Source: Gaijin Pot
The term “native English speaker” certainly gives room for plenty of interpretation.
While most would think it refers exclusively to those born and raised in countries where English is one of the primary languages — such as the U.S., the U.K., Canada and so on — the term really covers much more than that.
Most teaching companies in Japan these days will define it as “anyone who has attended a minimum of 12 years of education in an English speaking country where English was the primary language of instruction.” Suddenly, pretty much anyone could pass this definition if they went to the right school.
Recently in Japan, the diversity of nationalities and language backgrounds among English teachers has certainly increased. In particular, the number of teachers coming here from elsewhere in Asia has shown a sharp rise in numbers. This has naturally led to students in Japanese high schools, colleges and universities hearing a greater diversity of intonations and manners of speaking than ever before.
There does, however, remain something of a prejudice among certain employers in Japan when it comes to accents. Earlier this year, shortly before I accepted my current job, I interviewed with a multitude of different schools, boards of education and eikaiwa (English conversation schools).
Boards of education seemed to welcome diversity (indeed my current employer counts four different nationalities among its six assistant language teachers). Eikaiwa on the other hand, in many (but not all) cases, expressed a strong preference for neutral, North American accents.
Personally, I think this is sad as they are depriving themselves and their students of a great learning opportunity.
Being from Glasgow, I also have something of an accent. In time, I have learned to see this as a tool that I can use to enhance the lessons I give my students. An important …continue reading
It’s 2018 and it sometimes feels like the world is falling apart. (Kind of, right?) But the movie theater is here to help. Not only can we escape into a world of beautiful and yet tragic realities, we can also witness the influence of the chaotic outside world on our contemporary screens in an elegant storyline. So take a moment to excuse yourself from the rumble and tumble of the realities in your own life and step briefly into the lives of the following movies. Refreshing, heartbreaking, exciting — these new releases will give you some inspiration, some food for thought, a lot of laughter, and maybe even, a new direction in life. Enjoy!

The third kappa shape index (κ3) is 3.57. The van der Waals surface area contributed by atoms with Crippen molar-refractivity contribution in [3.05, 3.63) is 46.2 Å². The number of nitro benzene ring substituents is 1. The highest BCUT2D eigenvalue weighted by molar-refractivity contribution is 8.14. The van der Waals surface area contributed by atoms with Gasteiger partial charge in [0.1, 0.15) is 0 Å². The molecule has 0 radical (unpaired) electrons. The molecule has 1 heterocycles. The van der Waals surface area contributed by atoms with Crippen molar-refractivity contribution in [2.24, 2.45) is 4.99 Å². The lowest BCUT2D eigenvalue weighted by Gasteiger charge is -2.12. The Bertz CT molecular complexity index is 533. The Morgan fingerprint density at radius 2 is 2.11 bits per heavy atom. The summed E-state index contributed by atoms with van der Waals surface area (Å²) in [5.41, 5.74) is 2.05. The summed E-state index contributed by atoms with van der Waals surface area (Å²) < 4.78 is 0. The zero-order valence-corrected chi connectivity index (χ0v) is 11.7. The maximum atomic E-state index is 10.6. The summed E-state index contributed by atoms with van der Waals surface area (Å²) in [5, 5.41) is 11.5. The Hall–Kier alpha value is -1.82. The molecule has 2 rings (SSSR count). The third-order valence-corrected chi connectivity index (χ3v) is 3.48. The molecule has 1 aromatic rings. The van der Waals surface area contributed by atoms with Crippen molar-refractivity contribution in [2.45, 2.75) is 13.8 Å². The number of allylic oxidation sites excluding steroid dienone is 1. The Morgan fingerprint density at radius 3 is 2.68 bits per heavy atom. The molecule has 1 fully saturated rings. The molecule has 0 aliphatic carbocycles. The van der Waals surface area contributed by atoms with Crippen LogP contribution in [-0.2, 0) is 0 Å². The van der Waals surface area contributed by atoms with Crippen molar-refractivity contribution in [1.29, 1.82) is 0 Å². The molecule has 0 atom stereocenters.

Fashioned in the same universe as Hollywood’s favorite men-who-look-cool-stealing-things series, Ocean’s 8 makes a fresh entrance with a brave and funny female cast. A parallel story where Sandra Bullock leads the way as Debbie Ocean, the leader of a team of specialized crooks all prepared to make a huge heist at NYC’s annual met gala after getting out of prison. Think fashion. Glamour. And thrill. Think, Anne Hathaway ironically and humorously filling the role that the public gave her a few years back as a people-pleasing beauty until…plot twist. Prepare for laughs and excitement with a cast whose chemistry will have you wondering which badass heist member you’d be.
Now playing at: Shinjuku Piccadilly, Toho Cinemas, Movix, Aeon Cinema and other theaters across Japan.
A funny, honest, and empathetic look at a modern family who’s about to embark on the journey of having their third child. Made in collaboration with the same directors as Juno, this film …continue reading
There is a certain quaint and mysterious about the geishas of Japan. They are like the glistening moon in the heavens; they contain a flicker of enigma that is never really understood by all. Their mystifying presence invokes nostalgia from the traditional era of Japan.
There had been a lot of misconceptions about geishas, especially among non-Japanese folks. Geishas are highly skilled entertainers that usually appear during formal gatherings like dinners and other high-end events. Despite the rumors and the pop culture portrayal, gesihas are not women who offer their bodies in exchange for fee. These ladies have trained for years and perfected their art of entertaining an audience.